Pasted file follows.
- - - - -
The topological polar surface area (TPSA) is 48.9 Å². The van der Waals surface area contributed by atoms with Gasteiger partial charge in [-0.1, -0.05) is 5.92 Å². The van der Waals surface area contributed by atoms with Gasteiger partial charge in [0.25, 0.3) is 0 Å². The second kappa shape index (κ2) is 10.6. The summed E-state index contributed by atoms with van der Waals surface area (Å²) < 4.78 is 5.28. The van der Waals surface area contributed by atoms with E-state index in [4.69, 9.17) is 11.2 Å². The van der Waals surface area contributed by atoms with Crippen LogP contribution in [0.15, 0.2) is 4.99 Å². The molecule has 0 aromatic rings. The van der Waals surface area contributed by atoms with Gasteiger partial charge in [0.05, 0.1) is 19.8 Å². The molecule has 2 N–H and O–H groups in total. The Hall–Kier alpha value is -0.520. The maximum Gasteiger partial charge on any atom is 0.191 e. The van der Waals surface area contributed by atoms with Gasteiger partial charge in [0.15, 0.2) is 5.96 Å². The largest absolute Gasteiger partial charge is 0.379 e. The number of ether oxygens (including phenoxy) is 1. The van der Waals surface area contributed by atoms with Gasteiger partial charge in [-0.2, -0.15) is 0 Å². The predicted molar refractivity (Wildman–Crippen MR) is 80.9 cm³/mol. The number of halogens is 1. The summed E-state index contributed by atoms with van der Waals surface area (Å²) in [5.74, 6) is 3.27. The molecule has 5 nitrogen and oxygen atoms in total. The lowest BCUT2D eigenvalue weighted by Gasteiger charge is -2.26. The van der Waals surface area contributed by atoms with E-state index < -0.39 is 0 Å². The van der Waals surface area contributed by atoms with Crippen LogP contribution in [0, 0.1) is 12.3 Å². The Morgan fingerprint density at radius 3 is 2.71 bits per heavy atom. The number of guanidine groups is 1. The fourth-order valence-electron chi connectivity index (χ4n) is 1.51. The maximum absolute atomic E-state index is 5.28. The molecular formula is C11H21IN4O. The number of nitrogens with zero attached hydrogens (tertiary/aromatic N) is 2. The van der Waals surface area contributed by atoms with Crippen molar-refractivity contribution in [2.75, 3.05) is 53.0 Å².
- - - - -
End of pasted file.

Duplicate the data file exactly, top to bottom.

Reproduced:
The topological polar surface area (TPSA) is 48.9 Å². The van der Waals surface area contributed by atoms with Gasteiger partial charge in [-0.1, -0.05) is 5.92 Å². The van der Waals surface area contributed by atoms with Gasteiger partial charge in [0.25, 0.3) is 0 Å². The second kappa shape index (κ2) is 10.6. The summed E-state index contributed by atoms with van der Waals surface area (Å²) < 4.78 is 5.28. The van der Waals surface area contributed by atoms with E-state index in [4.69, 9.17) is 11.2 Å². The van der Waals surface area contributed by atoms with Crippen LogP contribution in [0.15, 0.2) is 4.99 Å². The molecule has 0 aromatic rings. The van der Waals surface area contributed by atoms with Gasteiger partial charge in [0.05, 0.1) is 19.8 Å². The molecule has 2 N–H and O–H groups in total. The Hall–Kier alpha value is -0.520. The maximum Gasteiger partial charge on any atom is 0.191 e. The van der Waals surface area contributed by atoms with Gasteiger partial charge in [0.15, 0.2) is 5.96 Å². The largest absolute Gasteiger partial charge is 0.379 e. The number of ether oxygens (including phenoxy) is 1. The van der Waals surface area contributed by atoms with Gasteiger partial charge in [-0.2, -0.15) is 0 Å². The predicted molar refractivity (Wildman–Crippen MR) is 80.9 cm³/mol. The number of halogens is 1. The summed E-state index contributed by atoms with van der Waals surface area (Å²) in [5.74, 6) is 3.27. The molecule has 5 nitrogen and oxygen atoms in total. The lowest BCUT2D eigenvalue weighted by Gasteiger charge is -2.26. The van der Waals surface area contributed by atoms with E-state index < -0.39 is 0 Å². The van der Waals surface area contributed by atoms with Crippen LogP contribution in [0, 0.1) is 12.3 Å². The Morgan fingerprint density at radius 3 is 2.71 bits per heavy atom. The number of guanidine groups is 1. The fourth-order valence-electron chi connectivity index (χ4n) is 1.51. The maximum absolute atomic E-state index is 5.28. The molecular formula is C11H21IN4O. The number of nitrogens with zero attached hydrogens (tertiary/aromatic N) is 2. The van der Waals surface area contributed by atoms with Crippen molar-refractivity contribution in [2.75, 3.05) is 53.0 Å².